Currently viewing Global edition

Kinross less certain after solid Q1

Kinross Gold has signalled uncertain times ahead after reporting a solid March quarter when net earnings nearly doubled, year-on-year, to US$122.7 million and production came in at 567,000oz gold-equivalent at US$754/oz (cost of sales). The company said its operations weren’t materially impacted by COVID-19, but might be “challenged over time given the future global impacts of a prolonged crisis”.
Kinross less certain after solid Q1 Kinross less certain after solid Q1 Kinross less certain after solid Q1 Kinross less certain after solid Q1 Kinross less certain after solid Q1

Gold pour at Kinross Gold Corp’s Fort Knox mine in Alaska, USA

"With the support of our host governments, all our mines remained operational during the quarter and were not materially impacted by the pandemic," CEO J. Paul Rollinson said.

"While we prudently withdrew our 2020 guidance given the pandemic's significant global impacts, we will continue to work safely on meeting our 2020 operational targets."

Kinross had attributable production last year of 2.508Moz gold-equivalent and was expected to produce more than 2.3Moz this year.

Nearly 20% of its annual production comes from Tasiast in Mauritania where a strike by workers is expected by Kinross management to be resolved quickly. The company said Tasiast achieved record quarterly output for the second consecutive quarter in the March period, ramping up to 16,000 tonnes per day plant throughput under its Phase One expansion.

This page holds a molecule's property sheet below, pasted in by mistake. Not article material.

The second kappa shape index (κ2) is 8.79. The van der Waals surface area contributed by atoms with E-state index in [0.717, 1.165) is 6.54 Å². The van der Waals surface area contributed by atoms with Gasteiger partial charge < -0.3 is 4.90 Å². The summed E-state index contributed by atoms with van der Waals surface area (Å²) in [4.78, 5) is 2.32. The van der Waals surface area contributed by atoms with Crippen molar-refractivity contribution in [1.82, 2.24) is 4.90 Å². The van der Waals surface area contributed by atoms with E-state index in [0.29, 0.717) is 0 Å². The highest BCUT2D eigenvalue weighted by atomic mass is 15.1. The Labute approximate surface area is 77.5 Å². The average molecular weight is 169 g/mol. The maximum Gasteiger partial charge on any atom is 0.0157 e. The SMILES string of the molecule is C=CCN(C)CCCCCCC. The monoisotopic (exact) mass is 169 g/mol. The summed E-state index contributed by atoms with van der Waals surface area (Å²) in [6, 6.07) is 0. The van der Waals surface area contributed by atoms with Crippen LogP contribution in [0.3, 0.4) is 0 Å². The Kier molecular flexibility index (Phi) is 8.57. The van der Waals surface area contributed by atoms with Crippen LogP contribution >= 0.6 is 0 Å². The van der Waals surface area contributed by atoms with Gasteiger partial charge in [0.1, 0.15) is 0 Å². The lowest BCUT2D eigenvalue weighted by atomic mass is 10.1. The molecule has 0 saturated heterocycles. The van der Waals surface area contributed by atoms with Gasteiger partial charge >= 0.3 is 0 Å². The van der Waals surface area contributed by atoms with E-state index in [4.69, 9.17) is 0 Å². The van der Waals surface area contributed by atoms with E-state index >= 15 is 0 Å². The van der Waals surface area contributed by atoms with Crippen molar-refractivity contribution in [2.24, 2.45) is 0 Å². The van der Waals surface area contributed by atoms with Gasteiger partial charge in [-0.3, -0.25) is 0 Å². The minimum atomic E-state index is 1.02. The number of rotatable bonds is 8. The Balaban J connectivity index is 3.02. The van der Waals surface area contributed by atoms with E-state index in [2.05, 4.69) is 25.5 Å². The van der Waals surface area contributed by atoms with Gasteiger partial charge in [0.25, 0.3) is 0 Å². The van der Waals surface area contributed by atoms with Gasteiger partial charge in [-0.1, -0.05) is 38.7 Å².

Kinross' March quarter attributable net earnings compared with $64.7 million for the same period last year.

"The company generated strong free cash flow and increased earnings year-over-year, ending the quarter with excellent liquidity, low net debt, and with investment-grade credit ratings from all three major rating agencies," Rollinson. "During the quarter, our margins increased by 33%, outpacing the 21% increase in average realised gold price."

Adjusted operating cash flow increased 81% to $418.6 million, compared with $230.8 million a year ago.

US-based Jefferies said while the COVID pandemic had minimal impact on Kinross' operations in 1Q, "it is less clear what the impact will be going forward".

"The risk to production is skewed to the downside, in our view.

"Lower volumes would translate to higher unit costs for the company - the mid-point of guidance for the year had been cost of sales of $720/oz and AISC of $970/oz). Currency and fuel price cost tailwinds should help."

Kinross shares (TSX: K) are up more than 55% year-to-date at Wednesday's C$9.61 close, down 2.2% on the day. It has a current market value around C$12.08 billion.